Saturday, April 5, 2014

ADB preparing report on transport constraints

LAHORE: The Asian Development Bank (ADB), while underlining the need for a transport facilitation strategy, has said that it will present a report on transport constraints on regional economic cooperation to Pakistan by the end of May, a step aimed at sustaining economic prosperity in the region.

Speaking at the Lahore Chamber of Commerce and Industry (LCCI), Adrian Sammons of the ADB said the ongoing globalisation had posed challenges to countries that were part of the Central Asia Regional Economic Cooperation (Carec) because of transport and trade constraints.

He pointed out that the report being prepared by the ADB would be highlighting all the constraints coming in the way of trade facilitation as the process of consultation initiated by the bank would help bring to the limelight all the challenges.

Sammons was part of a two-member fact-finding mission of the ADB that met LCCI President Engineer Sohail Lashari on Friday and discussed the transport impediments to trade flows between Pakistan and other Carec members.

The mission has held a number of meetings with the stakeholders working with the Central Asian states.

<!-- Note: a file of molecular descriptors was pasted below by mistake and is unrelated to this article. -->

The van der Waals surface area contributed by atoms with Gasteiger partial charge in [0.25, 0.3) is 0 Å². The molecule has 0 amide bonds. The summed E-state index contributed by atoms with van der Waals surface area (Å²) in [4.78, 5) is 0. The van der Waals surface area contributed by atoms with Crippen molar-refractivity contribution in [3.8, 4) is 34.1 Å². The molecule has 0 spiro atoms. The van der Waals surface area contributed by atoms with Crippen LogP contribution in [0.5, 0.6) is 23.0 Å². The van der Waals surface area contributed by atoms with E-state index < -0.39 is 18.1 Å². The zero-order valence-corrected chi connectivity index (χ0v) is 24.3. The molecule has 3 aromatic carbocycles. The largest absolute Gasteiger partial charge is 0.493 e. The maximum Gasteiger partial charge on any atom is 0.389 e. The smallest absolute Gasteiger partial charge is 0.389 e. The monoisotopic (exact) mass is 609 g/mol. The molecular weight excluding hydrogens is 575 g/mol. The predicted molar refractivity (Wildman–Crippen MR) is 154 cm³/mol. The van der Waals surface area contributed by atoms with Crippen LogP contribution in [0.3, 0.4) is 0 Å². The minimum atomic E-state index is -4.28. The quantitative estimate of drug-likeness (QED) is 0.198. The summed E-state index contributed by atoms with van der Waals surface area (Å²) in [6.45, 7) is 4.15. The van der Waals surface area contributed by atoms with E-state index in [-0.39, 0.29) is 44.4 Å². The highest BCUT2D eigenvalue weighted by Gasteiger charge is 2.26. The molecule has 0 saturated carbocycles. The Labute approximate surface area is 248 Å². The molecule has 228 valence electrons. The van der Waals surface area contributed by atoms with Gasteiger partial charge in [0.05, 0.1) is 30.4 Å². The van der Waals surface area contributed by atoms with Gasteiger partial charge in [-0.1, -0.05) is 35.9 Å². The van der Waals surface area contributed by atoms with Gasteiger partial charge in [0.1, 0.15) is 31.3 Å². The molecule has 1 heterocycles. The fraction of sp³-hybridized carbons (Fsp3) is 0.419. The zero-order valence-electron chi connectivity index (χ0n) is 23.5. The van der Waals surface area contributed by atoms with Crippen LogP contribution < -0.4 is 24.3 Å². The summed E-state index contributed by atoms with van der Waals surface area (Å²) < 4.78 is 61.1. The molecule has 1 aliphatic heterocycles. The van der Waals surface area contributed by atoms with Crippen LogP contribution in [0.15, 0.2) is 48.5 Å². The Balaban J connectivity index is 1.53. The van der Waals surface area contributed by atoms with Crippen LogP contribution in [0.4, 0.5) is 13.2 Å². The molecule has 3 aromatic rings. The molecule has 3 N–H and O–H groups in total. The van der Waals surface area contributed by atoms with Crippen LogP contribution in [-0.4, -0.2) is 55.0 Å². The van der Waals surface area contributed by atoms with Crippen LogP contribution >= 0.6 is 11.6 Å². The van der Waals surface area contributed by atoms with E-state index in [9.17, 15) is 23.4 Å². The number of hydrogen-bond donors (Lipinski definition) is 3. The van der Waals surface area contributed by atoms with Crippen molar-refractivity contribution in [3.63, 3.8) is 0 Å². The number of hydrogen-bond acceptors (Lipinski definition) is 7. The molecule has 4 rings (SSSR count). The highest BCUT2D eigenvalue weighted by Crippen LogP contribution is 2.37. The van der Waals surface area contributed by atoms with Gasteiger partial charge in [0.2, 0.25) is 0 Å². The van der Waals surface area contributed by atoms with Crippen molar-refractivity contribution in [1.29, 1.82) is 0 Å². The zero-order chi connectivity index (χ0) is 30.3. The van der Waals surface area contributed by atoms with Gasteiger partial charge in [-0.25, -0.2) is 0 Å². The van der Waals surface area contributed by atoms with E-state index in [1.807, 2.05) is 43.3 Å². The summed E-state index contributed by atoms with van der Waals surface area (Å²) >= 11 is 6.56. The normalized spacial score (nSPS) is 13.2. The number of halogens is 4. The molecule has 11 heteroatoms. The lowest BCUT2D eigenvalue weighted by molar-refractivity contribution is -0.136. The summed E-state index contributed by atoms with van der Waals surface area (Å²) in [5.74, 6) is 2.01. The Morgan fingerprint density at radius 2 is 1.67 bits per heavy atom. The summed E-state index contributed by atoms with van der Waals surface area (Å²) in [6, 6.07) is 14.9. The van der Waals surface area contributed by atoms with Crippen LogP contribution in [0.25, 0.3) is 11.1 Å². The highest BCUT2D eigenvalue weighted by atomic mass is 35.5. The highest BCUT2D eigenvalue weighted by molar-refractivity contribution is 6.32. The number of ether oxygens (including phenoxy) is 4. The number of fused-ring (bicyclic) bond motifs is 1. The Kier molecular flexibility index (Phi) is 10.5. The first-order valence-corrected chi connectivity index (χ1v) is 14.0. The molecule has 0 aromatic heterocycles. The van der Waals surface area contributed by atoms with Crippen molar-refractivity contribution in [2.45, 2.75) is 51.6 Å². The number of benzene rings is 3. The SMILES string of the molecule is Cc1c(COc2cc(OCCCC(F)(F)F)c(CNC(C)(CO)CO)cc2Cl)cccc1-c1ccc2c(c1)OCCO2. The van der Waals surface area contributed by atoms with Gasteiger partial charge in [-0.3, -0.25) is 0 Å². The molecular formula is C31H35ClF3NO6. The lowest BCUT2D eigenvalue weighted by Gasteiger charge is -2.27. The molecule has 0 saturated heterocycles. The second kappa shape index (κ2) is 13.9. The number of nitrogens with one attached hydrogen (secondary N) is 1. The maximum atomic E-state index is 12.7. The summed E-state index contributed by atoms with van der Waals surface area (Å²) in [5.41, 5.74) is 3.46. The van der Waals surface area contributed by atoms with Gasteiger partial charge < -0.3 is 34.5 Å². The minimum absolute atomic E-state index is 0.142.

Carec is a partnership of 10 countries – Afghanistan, Azerbaijan, Kazakhstan, Kyrgyz Republic, Mongolia, Pakistan, China, Tajikistan, Turkmenistan and Uzbekistan. It is supported by six multilateral institutions, working together to promote development through cooperation, leading to accelerated growth and poverty reduction.

Presenting his views, LCCI President Lashari said all Carec member countries had a huge potential to emerge as a centre of trade and commerce, achieve higher levels of economic growth and reduce poverty.

He suggested that the Central Asian states and Afghanistan were natural trading partners of Pakistan due to its geographic and strategic location, therefore, the government should ensure that Pakistan entrepreneurs penetrated these markets.

He invited the mission’s attention to the absence of banking channels in the Central Asian states. Since liquidity transfer was central to all types of business activities, trade among these countries could not flourish unless a true banking mechanism was developed, he stressed.

He said the LCCI believed that Pakistan should think twice before granting transit trade facility to India as far as landlocked Central Asian states were concerned. The Indian government had always created hurdles whenever Pakistan entrepreneurs tried to do business with Saarc countries, he added.

Published in The Express Tribune, April 4th, 2014.

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